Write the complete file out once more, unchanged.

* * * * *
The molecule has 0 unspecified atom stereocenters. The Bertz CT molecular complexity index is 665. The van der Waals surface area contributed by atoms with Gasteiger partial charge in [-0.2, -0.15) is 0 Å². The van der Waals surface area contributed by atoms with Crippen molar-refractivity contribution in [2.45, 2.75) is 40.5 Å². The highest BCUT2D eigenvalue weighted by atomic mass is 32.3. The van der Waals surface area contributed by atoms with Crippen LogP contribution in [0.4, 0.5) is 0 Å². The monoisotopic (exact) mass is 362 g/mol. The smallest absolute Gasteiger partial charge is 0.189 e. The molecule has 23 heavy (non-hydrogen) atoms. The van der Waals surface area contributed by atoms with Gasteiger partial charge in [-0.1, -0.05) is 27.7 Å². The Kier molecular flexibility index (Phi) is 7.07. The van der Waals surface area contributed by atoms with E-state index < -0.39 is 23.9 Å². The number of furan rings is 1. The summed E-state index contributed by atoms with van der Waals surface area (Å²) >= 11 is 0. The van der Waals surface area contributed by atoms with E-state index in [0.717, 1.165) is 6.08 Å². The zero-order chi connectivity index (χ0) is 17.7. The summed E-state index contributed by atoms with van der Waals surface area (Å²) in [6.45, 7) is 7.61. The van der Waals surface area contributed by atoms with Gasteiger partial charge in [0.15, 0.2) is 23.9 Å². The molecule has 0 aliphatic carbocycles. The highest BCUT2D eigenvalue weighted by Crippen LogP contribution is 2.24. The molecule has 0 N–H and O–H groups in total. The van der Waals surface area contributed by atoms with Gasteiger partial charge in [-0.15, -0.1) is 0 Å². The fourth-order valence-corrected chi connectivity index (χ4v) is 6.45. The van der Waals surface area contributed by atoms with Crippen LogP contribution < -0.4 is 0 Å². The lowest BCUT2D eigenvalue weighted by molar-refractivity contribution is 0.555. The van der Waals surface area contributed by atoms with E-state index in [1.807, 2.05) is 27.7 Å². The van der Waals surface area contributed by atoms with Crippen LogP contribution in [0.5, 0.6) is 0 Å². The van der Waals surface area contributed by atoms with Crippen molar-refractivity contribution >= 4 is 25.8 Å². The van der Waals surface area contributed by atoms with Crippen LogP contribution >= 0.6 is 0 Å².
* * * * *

The molecule has 0 unspecified atom stereocenters. The Bertz CT molecular complexity index is 665. The van der Waals surface area contributed by atoms with Gasteiger partial charge in [-0.2, -0.15) is 0 Å². The van der Waals surface area contributed by atoms with Crippen molar-refractivity contribution in [2.45, 2.75) is 40.5 Å². The highest BCUT2D eigenvalue weighted by atomic mass is 32.3. The van der Waals surface area contributed by atoms with Crippen LogP contribution in [0.4, 0.5) is 0 Å². The monoisotopic (exact) mass is 362 g/mol. The smallest absolute Gasteiger partial charge is 0.189 e. The molecule has 23 heavy (non-hydrogen) atoms. The van der Waals surface area contributed by atoms with Gasteiger partial charge in [-0.1, -0.05) is 27.7 Å². The Kier molecular flexibility index (Phi) is 7.07. The van der Waals surface area contributed by atoms with E-state index < -0.39 is 23.9 Å². The number of furan rings is 1. The summed E-state index contributed by atoms with van der Waals surface area (Å²) >= 11 is 0. The van der Waals surface area contributed by atoms with E-state index in [0.717, 1.165) is 6.08 Å². The zero-order chi connectivity index (χ0) is 17.7. The summed E-state index contributed by atoms with van der Waals surface area (Å²) in [6.45, 7) is 7.61. The van der Waals surface area contributed by atoms with Gasteiger partial charge in [0.15, 0.2) is 23.9 Å². The molecule has 0 aliphatic carbocycles. The highest BCUT2D eigenvalue weighted by Crippen LogP contribution is 2.24. The molecule has 0 N–H and O–H groups in total. The van der Waals surface area contributed by atoms with Gasteiger partial charge in [-0.15, -0.1) is 0 Å². The fourth-order valence-corrected chi connectivity index (χ4v) is 6.45. The van der Waals surface area contributed by atoms with Crippen LogP contribution < -0.4 is 0 Å². The lowest BCUT2D eigenvalue weighted by molar-refractivity contribution is 0.555. The van der Waals surface area contributed by atoms with E-state index in [1.807, 2.05) is 27.7 Å². The van der Waals surface area contributed by atoms with Crippen LogP contribution in [0.5, 0.6) is 0 Å². The van der Waals surface area contributed by atoms with Crippen molar-refractivity contribution >= 4 is 25.8 Å². The van der Waals surface area contributed by atoms with Crippen LogP contribution >= 0.6 is 0 Å².